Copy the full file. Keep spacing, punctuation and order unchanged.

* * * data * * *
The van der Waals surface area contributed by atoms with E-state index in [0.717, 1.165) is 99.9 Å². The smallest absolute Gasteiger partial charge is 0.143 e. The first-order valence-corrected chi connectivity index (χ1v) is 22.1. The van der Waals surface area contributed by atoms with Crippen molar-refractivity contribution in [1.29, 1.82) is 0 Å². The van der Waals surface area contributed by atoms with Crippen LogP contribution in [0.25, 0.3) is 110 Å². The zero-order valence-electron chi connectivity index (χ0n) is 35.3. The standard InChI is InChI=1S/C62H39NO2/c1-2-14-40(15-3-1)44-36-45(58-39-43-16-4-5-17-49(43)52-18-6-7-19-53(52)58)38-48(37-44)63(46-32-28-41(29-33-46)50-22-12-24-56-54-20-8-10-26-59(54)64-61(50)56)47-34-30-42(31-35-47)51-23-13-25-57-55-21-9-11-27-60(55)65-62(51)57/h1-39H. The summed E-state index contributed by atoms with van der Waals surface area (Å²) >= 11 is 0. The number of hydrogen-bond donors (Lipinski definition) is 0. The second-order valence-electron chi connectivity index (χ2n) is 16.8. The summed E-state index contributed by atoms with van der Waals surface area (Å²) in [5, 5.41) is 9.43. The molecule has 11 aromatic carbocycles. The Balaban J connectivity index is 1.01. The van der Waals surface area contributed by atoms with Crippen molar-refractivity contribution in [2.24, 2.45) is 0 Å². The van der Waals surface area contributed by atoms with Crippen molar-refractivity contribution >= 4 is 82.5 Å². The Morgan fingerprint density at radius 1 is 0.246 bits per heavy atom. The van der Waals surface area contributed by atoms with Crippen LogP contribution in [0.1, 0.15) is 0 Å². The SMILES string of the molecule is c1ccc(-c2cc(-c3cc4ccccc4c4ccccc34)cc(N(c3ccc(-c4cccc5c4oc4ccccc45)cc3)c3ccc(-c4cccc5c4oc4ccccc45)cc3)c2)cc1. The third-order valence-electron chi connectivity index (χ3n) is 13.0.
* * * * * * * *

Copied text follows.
The van der Waals surface area contributed by atoms with E-state index in [0.717, 1.165) is 99.9 Å². The smallest absolute Gasteiger partial charge is 0.143 e. The first-order valence-corrected chi connectivity index (χ1v) is 22.1. The van der Waals surface area contributed by atoms with Crippen molar-refractivity contribution in [1.29, 1.82) is 0 Å². The van der Waals surface area contributed by atoms with Crippen LogP contribution in [0.25, 0.3) is 110 Å². The zero-order valence-electron chi connectivity index (χ0n) is 35.3. The standard InChI is InChI=1S/C62H39NO2/c1-2-14-40(15-3-1)44-36-45(58-39-43-16-4-5-17-49(43)52-18-6-7-19-53(52)58)38-48(37-44)63(46-32-28-41(29-33-46)50-22-12-24-56-54-20-8-10-26-59(54)64-61(50)56)47-34-30-42(31-35-47)51-23-13-25-57-55-21-9-11-27-60(55)65-62(51)57/h1-39H. The summed E-state index contributed by atoms with van der Waals surface area (Å²) >= 11 is 0. The number of hydrogen-bond donors (Lipinski definition) is 0. The second-order valence-electron chi connectivity index (χ2n) is 16.8. The summed E-state index contributed by atoms with van der Waals surface area (Å²) in [5, 5.41) is 9.43. The molecule has 11 aromatic carbocycles. The Balaban J connectivity index is 1.01. The van der Waals surface area contributed by atoms with Crippen molar-refractivity contribution in [2.24, 2.45) is 0 Å². The van der Waals surface area contributed by atoms with Crippen molar-refractivity contribution >= 4 is 82.5 Å². The Morgan fingerprint density at radius 1 is 0.246 bits per heavy atom. The van der Waals surface area contributed by atoms with Crippen LogP contribution in [0.1, 0.15) is 0 Å². The SMILES string of the molecule is c1ccc(-c2cc(-c3cc4ccccc4c4ccccc34)cc(N(c3ccc(-c4cccc5c4oc4ccccc45)cc3)c3ccc(-c4cccc5c4oc4ccccc45)cc3)c2)cc1. The third-order valence-electron chi connectivity index (χ3n) is 13.0.